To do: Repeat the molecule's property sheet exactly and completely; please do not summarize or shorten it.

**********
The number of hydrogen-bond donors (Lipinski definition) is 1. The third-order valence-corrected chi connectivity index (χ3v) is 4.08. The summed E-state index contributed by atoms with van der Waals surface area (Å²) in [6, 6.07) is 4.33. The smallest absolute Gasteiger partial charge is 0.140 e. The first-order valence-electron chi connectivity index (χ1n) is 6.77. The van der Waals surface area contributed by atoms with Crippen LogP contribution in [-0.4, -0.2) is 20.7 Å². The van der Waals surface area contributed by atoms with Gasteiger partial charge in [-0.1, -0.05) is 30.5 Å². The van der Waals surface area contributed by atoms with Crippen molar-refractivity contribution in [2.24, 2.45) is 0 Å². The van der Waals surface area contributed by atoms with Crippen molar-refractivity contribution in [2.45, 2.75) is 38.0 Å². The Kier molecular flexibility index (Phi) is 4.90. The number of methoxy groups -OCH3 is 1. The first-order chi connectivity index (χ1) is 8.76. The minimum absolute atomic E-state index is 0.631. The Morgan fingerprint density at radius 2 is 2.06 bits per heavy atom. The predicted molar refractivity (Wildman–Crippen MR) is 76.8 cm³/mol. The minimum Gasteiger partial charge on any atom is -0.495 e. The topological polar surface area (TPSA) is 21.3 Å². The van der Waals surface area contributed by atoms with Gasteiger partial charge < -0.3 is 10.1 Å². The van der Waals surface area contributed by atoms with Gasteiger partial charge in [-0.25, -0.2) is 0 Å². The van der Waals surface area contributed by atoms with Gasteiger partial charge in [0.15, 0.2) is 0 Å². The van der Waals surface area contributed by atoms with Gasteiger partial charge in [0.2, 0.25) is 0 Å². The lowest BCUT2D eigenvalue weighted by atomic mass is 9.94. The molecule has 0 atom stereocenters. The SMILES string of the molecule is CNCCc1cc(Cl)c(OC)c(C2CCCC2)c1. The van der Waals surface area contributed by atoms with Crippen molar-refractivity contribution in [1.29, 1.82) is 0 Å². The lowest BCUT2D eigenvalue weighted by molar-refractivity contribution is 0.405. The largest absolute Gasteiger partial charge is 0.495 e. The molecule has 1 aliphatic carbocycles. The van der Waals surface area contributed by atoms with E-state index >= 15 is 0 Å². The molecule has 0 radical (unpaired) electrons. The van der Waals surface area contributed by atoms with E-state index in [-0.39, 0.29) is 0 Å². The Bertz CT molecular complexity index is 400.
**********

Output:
The number of hydrogen-bond donors (Lipinski definition) is 1. The third-order valence-corrected chi connectivity index (χ3v) is 4.08. The summed E-state index contributed by atoms with van der Waals surface area (Å²) in [6, 6.07) is 4.33. The smallest absolute Gasteiger partial charge is 0.140 e. The first-order valence-electron chi connectivity index (χ1n) is 6.77. The van der Waals surface area contributed by atoms with Crippen LogP contribution in [-0.4, -0.2) is 20.7 Å². The van der Waals surface area contributed by atoms with Gasteiger partial charge in [-0.1, -0.05) is 30.5 Å². The van der Waals surface area contributed by atoms with Crippen molar-refractivity contribution in [2.24, 2.45) is 0 Å². The van der Waals surface area contributed by atoms with Crippen molar-refractivity contribution in [2.45, 2.75) is 38.0 Å². The Kier molecular flexibility index (Phi) is 4.90. The number of methoxy groups -OCH3 is 1. The first-order chi connectivity index (χ1) is 8.76. The minimum absolute atomic E-state index is 0.631. The Morgan fingerprint density at radius 2 is 2.06 bits per heavy atom. The predicted molar refractivity (Wildman–Crippen MR) is 76.8 cm³/mol. The minimum Gasteiger partial charge on any atom is -0.495 e. The topological polar surface area (TPSA) is 21.3 Å². The van der Waals surface area contributed by atoms with Gasteiger partial charge < -0.3 is 10.1 Å². The van der Waals surface area contributed by atoms with Gasteiger partial charge in [-0.25, -0.2) is 0 Å². The van der Waals surface area contributed by atoms with Gasteiger partial charge in [0.15, 0.2) is 0 Å². The van der Waals surface area contributed by atoms with Gasteiger partial charge in [0.2, 0.25) is 0 Å². The lowest BCUT2D eigenvalue weighted by atomic mass is 9.94. The molecule has 0 atom stereocenters. The SMILES string of the molecule is CNCCc1cc(Cl)c(OC)c(C2CCCC2)c1. The van der Waals surface area contributed by atoms with Crippen molar-refractivity contribution in [1.29, 1.82) is 0 Å². The lowest BCUT2D eigenvalue weighted by molar-refractivity contribution is 0.405. The largest absolute Gasteiger partial charge is 0.495 e. The molecule has 1 aliphatic carbocycles. The van der Waals surface area contributed by atoms with E-state index >= 15 is 0 Å². The molecule has 0 radical (unpaired) electrons. The van der Waals surface area contributed by atoms with E-state index in [-0.39, 0.29) is 0 Å². The Bertz CT molecular complexity index is 400.